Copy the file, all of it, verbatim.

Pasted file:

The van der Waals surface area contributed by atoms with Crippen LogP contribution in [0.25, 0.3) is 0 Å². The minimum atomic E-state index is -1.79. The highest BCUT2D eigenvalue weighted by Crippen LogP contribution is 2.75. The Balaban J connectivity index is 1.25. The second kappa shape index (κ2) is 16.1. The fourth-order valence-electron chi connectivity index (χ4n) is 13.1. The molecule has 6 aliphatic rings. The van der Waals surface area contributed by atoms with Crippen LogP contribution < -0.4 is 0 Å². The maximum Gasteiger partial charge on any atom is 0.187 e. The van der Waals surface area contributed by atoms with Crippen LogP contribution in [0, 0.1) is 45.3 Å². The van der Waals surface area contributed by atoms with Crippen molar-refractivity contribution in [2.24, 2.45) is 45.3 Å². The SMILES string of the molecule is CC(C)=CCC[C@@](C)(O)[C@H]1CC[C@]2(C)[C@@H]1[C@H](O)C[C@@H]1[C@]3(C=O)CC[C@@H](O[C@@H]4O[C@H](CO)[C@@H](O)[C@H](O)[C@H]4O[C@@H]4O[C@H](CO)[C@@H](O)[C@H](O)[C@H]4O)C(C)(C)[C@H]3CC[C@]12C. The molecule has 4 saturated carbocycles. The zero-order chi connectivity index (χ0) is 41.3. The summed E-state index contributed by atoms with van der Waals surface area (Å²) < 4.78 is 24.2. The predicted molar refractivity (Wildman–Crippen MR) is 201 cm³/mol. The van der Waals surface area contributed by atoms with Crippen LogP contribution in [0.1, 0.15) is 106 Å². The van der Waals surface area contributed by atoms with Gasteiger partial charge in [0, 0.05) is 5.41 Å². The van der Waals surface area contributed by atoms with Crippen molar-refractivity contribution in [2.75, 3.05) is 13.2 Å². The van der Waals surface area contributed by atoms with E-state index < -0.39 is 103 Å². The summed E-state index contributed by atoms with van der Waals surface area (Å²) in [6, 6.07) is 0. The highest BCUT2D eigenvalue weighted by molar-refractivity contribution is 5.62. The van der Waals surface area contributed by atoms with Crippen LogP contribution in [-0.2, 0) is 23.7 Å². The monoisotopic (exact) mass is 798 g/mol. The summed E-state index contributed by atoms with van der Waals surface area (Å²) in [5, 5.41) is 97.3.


The van der Waals surface area contributed by atoms with Crippen LogP contribution in [0.25, 0.3) is 0 Å². The minimum atomic E-state index is -1.79. The highest BCUT2D eigenvalue weighted by Crippen LogP contribution is 2.75. The Balaban J connectivity index is 1.25. The second kappa shape index (κ2) is 16.1. The fourth-order valence-electron chi connectivity index (χ4n) is 13.1. The molecule has 6 aliphatic rings. The van der Waals surface area contributed by atoms with Crippen LogP contribution < -0.4 is 0 Å². The maximum Gasteiger partial charge on any atom is 0.187 e. The van der Waals surface area contributed by atoms with Crippen LogP contribution in [0, 0.1) is 45.3 Å². The van der Waals surface area contributed by atoms with Crippen molar-refractivity contribution in [2.24, 2.45) is 45.3 Å². The SMILES string of the molecule is CC(C)=CCC[C@@](C)(O)[C@H]1CC[C@]2(C)[C@@H]1[C@H](O)C[C@@H]1[C@]3(C=O)CC[C@@H](O[C@@H]4O[C@H](CO)[C@@H](O)[C@H](O)[C@H]4O[C@@H]4O[C@H](CO)[C@@H](O)[C@H](O)[C@H]4O)C(C)(C)[C@H]3CC[C@]12C. The molecule has 4 saturated carbocycles. The zero-order chi connectivity index (χ0) is 41.3. The summed E-state index contributed by atoms with van der Waals surface area (Å²) < 4.78 is 24.2. The predicted molar refractivity (Wildman–Crippen MR) is 201 cm³/mol. The van der Waals surface area contributed by atoms with Crippen LogP contribution in [0.1, 0.15) is 106 Å². The van der Waals surface area contributed by atoms with Gasteiger partial charge in [0, 0.05) is 5.41 Å². The van der Waals surface area contributed by atoms with Crippen molar-refractivity contribution in [2.75, 3.05) is 13.2 Å². The van der Waals surface area contributed by atoms with E-state index < -0.39 is 103 Å². The summed E-state index contributed by atoms with van der Waals surface area (Å²) in [6, 6.07) is 0. The highest BCUT2D eigenvalue weighted by molar-refractivity contribution is 5.62. The van der Waals surface area contributed by atoms with Crippen LogP contribution in [-0.2, 0) is 23.7 Å². The monoisotopic (exact) mass is 798 g/mol. The summed E-state index contributed by atoms with van der Waals surface area (Å²) in [5, 5.41) is 97.3.